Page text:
Review: Life Inside An Image

Matthew Buckingham, Gerard Byrne, Melvin Moti, Fiona Pardington, Elizabeth Price, Amie Siegel, Judy Watson. Curated by Hannah Mathews, Francis Parker, and Helen Hughes. Monash University Museum of Art, Melbourne, 1 October – 10 December, 2016

This exhibition requires a level of commitment: the total running time of all the works combined is longer than most mainstream films. But unlike watching a movie the audience is free to travel between the different sites and archives within the exhibition’s extended reflection on the future and past of the museum. Gerard Byrne’s new film commission can be regarded as the catalyst for the show: the unpronounceable Jielemeguvvie guvvie sjisjnjeli, translated as Film inside an Image (2015-2016).(1) Shot in a large natural history diorama in Stockholm, this is a site for the reconstruction of what once seemed natural.(2) The diorama is caught between the real and artificial: the glass roof allows the scene to be lit by the soft light of northern European winter. But the audio track of birdcalls is unconvincing, and becomes more so as it echoes around the rooms of the exhibition. In the film the camera tracks past all the animals on display, from the coast to the forest and back again. In this glasshouse the animals play themselves, after death, in costumes of their own skin.

A speculative approach to history unites Melvin Moti’s No Show (2004) and Matthew Buckingham’s False Future (2007). Both works depart from a real historical incident in order to weave a semi-fictive narrative. In 1943 the majority of the works in the Hermitage Museum in St. Petersburg were removed, hidden in the Urals. Moti’s opaque film restages this event, showing only a grand empty room fading into dusk. In the audio track a caretaker is conducting a museum tour for a group of ‘comrades’. We hear the soldiers being instructed in the correct methods for viewing art. Into the empty frames the group of soldiers project the beauty of the women pictured, imagining almond eyes and translucent robes.(3) Buckingham’s False Future also begins with an absence, detailing the story of a missing filmmaker, Louis Le Prince, whose invention preceded the Lumière brothers by five years. Over a single scene of a bridge a narrator reflects on the qualities of early film. Buckingham’s 16mm film is physically present in the space, drawing our attention to the material qualities of this analogue form, and the illusion of movement produced by 24 still frames per second. As René Bruckner has stated: ‘The film image does not simply appear; its movement appears by disappearing into those un-photographed moments, or intervals, between successive photographic instants.’(4) Moving film is punctuated by darkness. Buckingham’s work speculates about the films that could have been in the five years before the Lumière Brother’s ‘invention’. It seems all films are full of non-film. All archives are based on what has been excluded.(5)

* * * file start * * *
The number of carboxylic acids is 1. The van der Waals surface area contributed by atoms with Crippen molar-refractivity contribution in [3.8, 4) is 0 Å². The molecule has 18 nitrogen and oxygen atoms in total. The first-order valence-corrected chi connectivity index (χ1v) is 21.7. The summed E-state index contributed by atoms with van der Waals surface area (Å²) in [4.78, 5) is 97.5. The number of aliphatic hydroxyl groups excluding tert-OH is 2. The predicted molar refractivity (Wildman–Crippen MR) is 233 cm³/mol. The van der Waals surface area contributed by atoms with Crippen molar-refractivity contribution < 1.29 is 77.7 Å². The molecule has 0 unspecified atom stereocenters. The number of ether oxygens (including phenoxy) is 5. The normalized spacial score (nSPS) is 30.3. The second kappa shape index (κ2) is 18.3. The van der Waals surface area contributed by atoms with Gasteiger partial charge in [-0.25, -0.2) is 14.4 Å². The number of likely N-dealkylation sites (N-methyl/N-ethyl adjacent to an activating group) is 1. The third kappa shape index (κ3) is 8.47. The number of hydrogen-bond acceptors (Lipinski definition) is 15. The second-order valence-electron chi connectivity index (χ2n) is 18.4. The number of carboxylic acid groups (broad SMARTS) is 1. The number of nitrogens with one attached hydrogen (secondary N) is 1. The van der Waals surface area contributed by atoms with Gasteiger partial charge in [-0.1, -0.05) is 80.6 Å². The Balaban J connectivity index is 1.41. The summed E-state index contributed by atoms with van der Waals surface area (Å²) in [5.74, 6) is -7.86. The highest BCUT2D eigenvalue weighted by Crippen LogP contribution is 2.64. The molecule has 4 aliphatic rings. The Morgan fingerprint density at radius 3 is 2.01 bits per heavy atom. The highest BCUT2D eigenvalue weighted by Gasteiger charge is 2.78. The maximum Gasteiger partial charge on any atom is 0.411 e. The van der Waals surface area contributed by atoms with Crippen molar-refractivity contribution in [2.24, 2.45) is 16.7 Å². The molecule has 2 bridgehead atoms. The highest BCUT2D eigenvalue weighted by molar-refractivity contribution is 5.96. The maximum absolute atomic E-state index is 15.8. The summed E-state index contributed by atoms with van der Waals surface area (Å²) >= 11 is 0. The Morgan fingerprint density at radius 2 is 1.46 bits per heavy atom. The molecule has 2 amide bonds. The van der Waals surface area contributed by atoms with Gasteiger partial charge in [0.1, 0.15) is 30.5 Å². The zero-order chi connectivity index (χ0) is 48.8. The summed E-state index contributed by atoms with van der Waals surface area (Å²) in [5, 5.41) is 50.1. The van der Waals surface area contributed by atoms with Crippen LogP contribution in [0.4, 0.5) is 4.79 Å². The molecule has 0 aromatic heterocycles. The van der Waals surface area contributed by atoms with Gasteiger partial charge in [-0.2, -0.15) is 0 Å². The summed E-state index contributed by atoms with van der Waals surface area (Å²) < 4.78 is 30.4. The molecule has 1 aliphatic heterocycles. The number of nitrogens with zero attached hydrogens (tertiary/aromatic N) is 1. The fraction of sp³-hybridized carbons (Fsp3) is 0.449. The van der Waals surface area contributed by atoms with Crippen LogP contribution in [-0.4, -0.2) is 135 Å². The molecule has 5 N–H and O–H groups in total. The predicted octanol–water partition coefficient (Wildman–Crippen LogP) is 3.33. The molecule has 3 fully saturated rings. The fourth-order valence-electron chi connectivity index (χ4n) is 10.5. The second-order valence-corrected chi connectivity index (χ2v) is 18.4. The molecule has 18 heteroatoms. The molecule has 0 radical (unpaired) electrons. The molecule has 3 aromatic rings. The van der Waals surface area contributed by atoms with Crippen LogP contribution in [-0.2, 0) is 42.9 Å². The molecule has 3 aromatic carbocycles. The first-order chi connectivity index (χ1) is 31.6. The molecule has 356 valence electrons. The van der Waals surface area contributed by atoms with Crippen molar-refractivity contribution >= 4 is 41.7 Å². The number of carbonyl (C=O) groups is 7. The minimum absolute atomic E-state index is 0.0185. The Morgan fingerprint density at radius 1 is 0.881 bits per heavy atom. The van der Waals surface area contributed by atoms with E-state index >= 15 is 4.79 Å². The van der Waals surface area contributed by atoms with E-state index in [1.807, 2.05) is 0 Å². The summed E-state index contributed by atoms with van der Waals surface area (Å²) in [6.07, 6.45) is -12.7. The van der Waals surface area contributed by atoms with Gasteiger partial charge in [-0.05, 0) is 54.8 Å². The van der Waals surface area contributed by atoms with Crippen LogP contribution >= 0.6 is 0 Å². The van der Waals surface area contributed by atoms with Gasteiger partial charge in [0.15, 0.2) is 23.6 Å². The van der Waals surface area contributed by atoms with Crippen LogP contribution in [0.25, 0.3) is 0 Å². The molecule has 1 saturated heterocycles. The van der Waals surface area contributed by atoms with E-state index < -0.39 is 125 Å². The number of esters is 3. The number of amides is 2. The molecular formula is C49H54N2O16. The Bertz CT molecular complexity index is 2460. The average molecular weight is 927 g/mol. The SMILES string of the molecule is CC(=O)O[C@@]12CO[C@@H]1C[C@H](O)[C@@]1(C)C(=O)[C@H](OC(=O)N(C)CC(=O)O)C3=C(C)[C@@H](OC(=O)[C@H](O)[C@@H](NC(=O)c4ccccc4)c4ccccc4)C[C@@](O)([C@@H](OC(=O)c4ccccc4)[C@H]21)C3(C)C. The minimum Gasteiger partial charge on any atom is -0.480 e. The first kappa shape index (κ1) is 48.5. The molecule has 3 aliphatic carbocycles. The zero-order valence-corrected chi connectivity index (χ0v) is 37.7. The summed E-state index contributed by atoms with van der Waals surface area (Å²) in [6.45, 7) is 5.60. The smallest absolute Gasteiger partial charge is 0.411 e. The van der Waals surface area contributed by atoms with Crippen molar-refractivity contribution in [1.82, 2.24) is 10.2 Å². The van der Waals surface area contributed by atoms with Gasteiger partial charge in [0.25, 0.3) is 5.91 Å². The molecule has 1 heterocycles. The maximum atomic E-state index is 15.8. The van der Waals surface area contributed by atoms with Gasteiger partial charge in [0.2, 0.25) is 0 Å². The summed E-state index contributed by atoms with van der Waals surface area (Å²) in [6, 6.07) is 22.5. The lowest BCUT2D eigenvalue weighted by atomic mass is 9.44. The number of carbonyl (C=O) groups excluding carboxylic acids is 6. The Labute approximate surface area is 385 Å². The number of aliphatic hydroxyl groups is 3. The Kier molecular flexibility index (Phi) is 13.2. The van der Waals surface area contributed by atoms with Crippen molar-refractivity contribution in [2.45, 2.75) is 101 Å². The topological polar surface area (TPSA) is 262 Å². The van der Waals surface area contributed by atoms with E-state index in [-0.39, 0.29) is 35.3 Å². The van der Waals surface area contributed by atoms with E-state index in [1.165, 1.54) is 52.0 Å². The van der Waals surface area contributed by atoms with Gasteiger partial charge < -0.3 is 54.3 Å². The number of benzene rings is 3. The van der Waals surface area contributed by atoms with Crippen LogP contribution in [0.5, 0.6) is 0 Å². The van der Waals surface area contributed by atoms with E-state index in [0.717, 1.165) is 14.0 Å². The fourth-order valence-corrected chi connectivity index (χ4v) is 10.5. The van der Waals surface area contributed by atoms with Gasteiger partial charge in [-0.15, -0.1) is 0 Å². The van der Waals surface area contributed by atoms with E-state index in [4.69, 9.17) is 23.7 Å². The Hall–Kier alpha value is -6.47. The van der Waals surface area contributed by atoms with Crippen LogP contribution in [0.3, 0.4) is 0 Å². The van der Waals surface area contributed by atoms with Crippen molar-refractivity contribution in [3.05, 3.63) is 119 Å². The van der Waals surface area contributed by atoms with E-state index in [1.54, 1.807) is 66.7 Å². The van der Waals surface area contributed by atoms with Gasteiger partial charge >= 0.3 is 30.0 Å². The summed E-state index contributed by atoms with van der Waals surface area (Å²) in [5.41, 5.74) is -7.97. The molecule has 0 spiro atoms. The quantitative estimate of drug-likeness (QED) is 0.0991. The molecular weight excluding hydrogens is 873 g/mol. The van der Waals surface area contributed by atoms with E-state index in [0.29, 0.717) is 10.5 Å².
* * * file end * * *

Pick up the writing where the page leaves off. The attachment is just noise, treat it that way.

In Judy Watson’s the keepers (2016) we are drawn inside what some audiences will recognise as the British Museum in London; past the ionic columns and imposing foyer, and down into the vaults. As a Waanyi woman Watson has long been concerned with the fate of indigenous anthropological material.(6) This film has been shot as if the camera was held against the body. Hands search through draws; opening and turning over what they find. Some of the first objects encountered are glass-plate negatives, and old photographic prints. The focus-pull deployed in these scenes results in an uncanny sense that the eyes in these old photographs are focusing on us.(7) This unsettling sense of the archived object coming alive is heightened by a very faint audio of aboriginal women singing. There are curious details that can be gleaned from the tags and labels attached to the spears, oars, and bags that come into view. But the searcher in the museum is held at a distance by officious blue plastic gloves.